Covey’s famous 7 Habits book claims “Interdependence is ten times more difficult than independence.” How true this is for business teams, athletic teams, economic growth, and peace in the world. Stated positively, interdependence is ten times more effective than independence. So much more can be achieved through teamwork, including the teamwork of intercessory prayer. One of our Sisters sends out prayer requests solicited through our website to all the sisters. Within a day’s time all the Sisters are remembering those intentions in our prayers when we gather for Liturgy of the Hours (Evening Prayer). During the petitions we pray the composed prayer intentions found in our books, but we also add “For all the intentions recommended to our prayer”—the requests that are emailed or spoken to us, those needs we discover daily in the news, the requests tearfully brought by students and coworkers. Where two or three gather in the name of Jesus, Jesus is there in their midst. We are confident of the interdependent prayer—yours and ours together—presented before Jesus Christ, who constantly intercedes for us before the throne of his Father.
I read the book Spreading the Fire: the Story of the Sisters of Notre Dame in California 1924-2010 by Sr. Mary Joanne Wittenburg, SND. The hardships the Sisters endured filled me with empathy for the loneliness, inconveniences, and backbreaking work they encountered. Although more recent times lessened the challenges, similar challenges met them in their mission to Uganda. Several of these Sisters I came to know through meeting them at SND gatherings and retreats. Along with empathy I felt pride at their single-minded devotion to God and God’s work. As I turned the last page, I realized that the history of California is becoming the history of SND-USA. How enriched our history through California’s past, present and future.
Nine months after the Solemnity of the Immaculate Conception, the new patronal feast for us Sisters of Notre Dame, we celebrate the Nativity of the Blessed Virgin Mary. Like all feasts, this day is less about the saint and more about the marvelous work of God. We celebrate all that God has done in Mary and which Mary allowed to be done to her. The Gospel chosen for the day may be the genealogy of Jesus (again the focus on God-with-us). Joseph took Mary into his home for his wife. Together they prepared for the birthday of their Son. All things “work for good,” so let us celebrate God and God’s work in Mary—with cake and ice cream!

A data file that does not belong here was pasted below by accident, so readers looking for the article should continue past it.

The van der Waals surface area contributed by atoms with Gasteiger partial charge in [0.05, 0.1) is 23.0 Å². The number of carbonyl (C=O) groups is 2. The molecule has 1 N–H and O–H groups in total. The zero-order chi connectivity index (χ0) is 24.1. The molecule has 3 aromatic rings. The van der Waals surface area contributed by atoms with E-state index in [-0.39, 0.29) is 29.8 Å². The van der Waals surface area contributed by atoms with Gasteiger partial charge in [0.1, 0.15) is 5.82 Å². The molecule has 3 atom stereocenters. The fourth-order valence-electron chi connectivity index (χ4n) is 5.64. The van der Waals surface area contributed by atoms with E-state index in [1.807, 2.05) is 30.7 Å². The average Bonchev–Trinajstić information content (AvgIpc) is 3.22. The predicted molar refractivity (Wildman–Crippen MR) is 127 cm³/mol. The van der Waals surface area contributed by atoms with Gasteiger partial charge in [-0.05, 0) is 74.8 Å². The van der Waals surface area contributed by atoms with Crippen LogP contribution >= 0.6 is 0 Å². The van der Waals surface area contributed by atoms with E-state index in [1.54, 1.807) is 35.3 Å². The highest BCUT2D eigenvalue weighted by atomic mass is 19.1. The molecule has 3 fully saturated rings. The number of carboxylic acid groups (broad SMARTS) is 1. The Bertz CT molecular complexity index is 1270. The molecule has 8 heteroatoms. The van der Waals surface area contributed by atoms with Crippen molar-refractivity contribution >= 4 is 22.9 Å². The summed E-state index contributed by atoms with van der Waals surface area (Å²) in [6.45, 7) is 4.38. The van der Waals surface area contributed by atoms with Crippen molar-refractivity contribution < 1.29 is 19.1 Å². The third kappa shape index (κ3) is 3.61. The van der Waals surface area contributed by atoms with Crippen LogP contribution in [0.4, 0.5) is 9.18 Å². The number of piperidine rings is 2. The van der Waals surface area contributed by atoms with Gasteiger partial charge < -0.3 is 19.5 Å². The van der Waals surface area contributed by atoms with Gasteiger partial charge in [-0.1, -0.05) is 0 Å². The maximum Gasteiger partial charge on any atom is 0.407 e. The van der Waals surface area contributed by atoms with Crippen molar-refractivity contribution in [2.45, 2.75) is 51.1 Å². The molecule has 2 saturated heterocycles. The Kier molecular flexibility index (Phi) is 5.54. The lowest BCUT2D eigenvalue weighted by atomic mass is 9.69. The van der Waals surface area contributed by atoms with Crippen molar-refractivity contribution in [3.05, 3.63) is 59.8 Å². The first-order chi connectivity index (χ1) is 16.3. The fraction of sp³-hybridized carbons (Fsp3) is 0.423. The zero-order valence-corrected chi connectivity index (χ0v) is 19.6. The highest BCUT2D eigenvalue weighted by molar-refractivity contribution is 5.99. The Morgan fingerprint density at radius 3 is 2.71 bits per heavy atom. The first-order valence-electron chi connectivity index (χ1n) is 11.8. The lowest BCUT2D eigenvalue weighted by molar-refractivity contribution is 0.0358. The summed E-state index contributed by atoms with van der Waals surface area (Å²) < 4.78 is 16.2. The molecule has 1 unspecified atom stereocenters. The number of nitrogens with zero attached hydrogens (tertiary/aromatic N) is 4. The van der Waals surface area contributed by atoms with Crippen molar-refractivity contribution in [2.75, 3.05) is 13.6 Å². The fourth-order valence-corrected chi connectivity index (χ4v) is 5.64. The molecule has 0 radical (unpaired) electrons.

In her book At the Still Point, Sarah Arthur writes, “Summer is nothing short of miraculous, a kind of extended intoxicating dream.” As students and parents wake up to alarm clocks now that school has resumed, they may feel rudely awakened. The intoxication of freedom from homework and schedules still clings to them. Yet the calendar claims summer still has a month, so let us dream.
Dream of the flavors. Late August is a sumptuous time. Tomatoes and peaches titillate nostrils with heady sweetness. Sweet corn and late melons become a gustatory feast. We cultivate our tastes on the ripeness of fruits and vegetables in full flavor. Savor the last fruits of summer, and let them possess you.
Dream of the sights. Sunflowers delight the eyes. Kayaks dot the rivers. Monarch butterflies add splashes of orange. Maple trees hint red and yellow.
Dream of sounds. Evenings are deafening with cicada song. Grass and leaves begin rough modulation before full autumnal crunch. Strains of children’s shouts grow louder in anticipation of their decrescendo with the coming winter. Milk the delight, relish the dream, stand transfixed, and wake to a new season.
I’m not a professional painter, but I enjoy the challenge of painting a room. Recently I painted two classrooms. (Full disclosure: Someone came behind me with the tricky trimming around light switches and smart boards.) Dip the roller, raise it high, smooth the paint and keep it even. Repeat. There’s something contemplative about the repetitive movement. Last year our congregation had a general conference in Tanzania. An important topic was the characteristics of our Notre Dame culture. Having begun religious life in 1970, I’ve imbibed these characteristics but was rather surprised to see striving for excellence among the 21 traits. Of course, I always saw striving for excellence in my SND teachers, and our formators required excellence of us, and I myself have driven myself to excellence. But I guess I never put striving for excellence into so many words to describe our international culture beginning in the 1800’s. Yet that may be why I enjoy painting. It’s relaxing and contemplative, and perhaps I can step back to see a job well done—proof of our ND culture.